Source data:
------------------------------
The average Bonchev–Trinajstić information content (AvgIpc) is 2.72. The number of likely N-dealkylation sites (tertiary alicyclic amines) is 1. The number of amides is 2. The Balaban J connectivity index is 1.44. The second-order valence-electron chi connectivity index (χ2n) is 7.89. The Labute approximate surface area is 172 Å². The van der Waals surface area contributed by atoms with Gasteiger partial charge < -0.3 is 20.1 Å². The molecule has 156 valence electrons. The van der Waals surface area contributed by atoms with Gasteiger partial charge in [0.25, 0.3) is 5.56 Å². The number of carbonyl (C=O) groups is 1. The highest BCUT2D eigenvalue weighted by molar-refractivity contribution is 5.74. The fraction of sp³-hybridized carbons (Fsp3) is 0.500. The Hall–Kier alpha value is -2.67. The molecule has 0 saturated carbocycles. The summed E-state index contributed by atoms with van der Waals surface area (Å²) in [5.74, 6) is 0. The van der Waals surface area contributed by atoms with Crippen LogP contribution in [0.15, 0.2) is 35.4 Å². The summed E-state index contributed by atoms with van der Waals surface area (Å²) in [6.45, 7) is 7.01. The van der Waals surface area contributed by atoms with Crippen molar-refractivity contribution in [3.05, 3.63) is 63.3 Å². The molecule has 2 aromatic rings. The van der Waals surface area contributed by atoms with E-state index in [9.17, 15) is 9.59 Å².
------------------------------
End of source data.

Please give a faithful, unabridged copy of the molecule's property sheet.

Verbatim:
The average Bonchev–Trinajstić information content (AvgIpc) is 2.72. The number of likely N-dealkylation sites (tertiary alicyclic amines) is 1. The number of amides is 2. The Balaban J connectivity index is 1.44. The second-order valence-electron chi connectivity index (χ2n) is 7.89. The Labute approximate surface area is 172 Å². The van der Waals surface area contributed by atoms with Gasteiger partial charge < -0.3 is 20.1 Å². The molecule has 156 valence electrons. The van der Waals surface area contributed by atoms with Gasteiger partial charge in [0.25, 0.3) is 5.56 Å². The number of carbonyl (C=O) groups is 1. The highest BCUT2D eigenvalue weighted by molar-refractivity contribution is 5.74. The fraction of sp³-hybridized carbons (Fsp3) is 0.500. The Hall–Kier alpha value is -2.67. The molecule has 0 saturated carbocycles. The summed E-state index contributed by atoms with van der Waals surface area (Å²) in [5.74, 6) is 0. The van der Waals surface area contributed by atoms with Crippen LogP contribution in [0.15, 0.2) is 35.4 Å². The summed E-state index contributed by atoms with van der Waals surface area (Å²) in [6.45, 7) is 7.01. The van der Waals surface area contributed by atoms with Crippen molar-refractivity contribution in [3.05, 3.63) is 63.3 Å². The molecule has 2 aromatic rings. The van der Waals surface area contributed by atoms with E-state index in [9.17, 15) is 9.59 Å².